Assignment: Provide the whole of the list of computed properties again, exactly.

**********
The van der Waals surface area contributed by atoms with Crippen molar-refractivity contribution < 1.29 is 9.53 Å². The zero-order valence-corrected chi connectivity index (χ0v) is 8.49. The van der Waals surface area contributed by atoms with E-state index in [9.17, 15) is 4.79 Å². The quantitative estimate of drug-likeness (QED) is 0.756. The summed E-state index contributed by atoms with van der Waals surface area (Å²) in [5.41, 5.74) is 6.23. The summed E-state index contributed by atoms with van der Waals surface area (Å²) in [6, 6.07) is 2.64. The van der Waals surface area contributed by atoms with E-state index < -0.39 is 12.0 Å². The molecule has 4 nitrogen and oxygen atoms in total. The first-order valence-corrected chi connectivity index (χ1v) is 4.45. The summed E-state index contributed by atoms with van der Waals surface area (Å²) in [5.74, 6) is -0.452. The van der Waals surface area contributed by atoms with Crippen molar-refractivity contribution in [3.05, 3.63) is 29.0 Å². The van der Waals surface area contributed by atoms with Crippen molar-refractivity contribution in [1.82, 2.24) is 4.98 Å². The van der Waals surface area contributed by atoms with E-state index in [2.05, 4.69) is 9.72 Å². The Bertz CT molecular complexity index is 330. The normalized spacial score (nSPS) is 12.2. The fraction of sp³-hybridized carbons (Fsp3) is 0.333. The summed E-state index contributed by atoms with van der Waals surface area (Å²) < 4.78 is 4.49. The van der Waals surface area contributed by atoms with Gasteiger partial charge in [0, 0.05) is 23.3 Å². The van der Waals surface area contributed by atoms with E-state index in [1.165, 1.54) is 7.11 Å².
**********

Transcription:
The van der Waals surface area contributed by atoms with Crippen molar-refractivity contribution < 1.29 is 9.53 Å². The zero-order valence-corrected chi connectivity index (χ0v) is 8.49. The van der Waals surface area contributed by atoms with E-state index in [9.17, 15) is 4.79 Å². The quantitative estimate of drug-likeness (QED) is 0.756. The summed E-state index contributed by atoms with van der Waals surface area (Å²) in [5.41, 5.74) is 6.23. The summed E-state index contributed by atoms with van der Waals surface area (Å²) in [6, 6.07) is 2.64. The van der Waals surface area contributed by atoms with E-state index < -0.39 is 12.0 Å². The molecule has 4 nitrogen and oxygen atoms in total. The first-order valence-corrected chi connectivity index (χ1v) is 4.45. The summed E-state index contributed by atoms with van der Waals surface area (Å²) in [5.74, 6) is -0.452. The van der Waals surface area contributed by atoms with Crippen molar-refractivity contribution in [3.05, 3.63) is 29.0 Å². The van der Waals surface area contributed by atoms with Crippen molar-refractivity contribution in [1.82, 2.24) is 4.98 Å². The van der Waals surface area contributed by atoms with E-state index in [2.05, 4.69) is 9.72 Å². The Bertz CT molecular complexity index is 330. The normalized spacial score (nSPS) is 12.2. The fraction of sp³-hybridized carbons (Fsp3) is 0.333. The summed E-state index contributed by atoms with van der Waals surface area (Å²) < 4.78 is 4.49. The van der Waals surface area contributed by atoms with Gasteiger partial charge in [0, 0.05) is 23.3 Å². The van der Waals surface area contributed by atoms with E-state index in [1.165, 1.54) is 7.11 Å².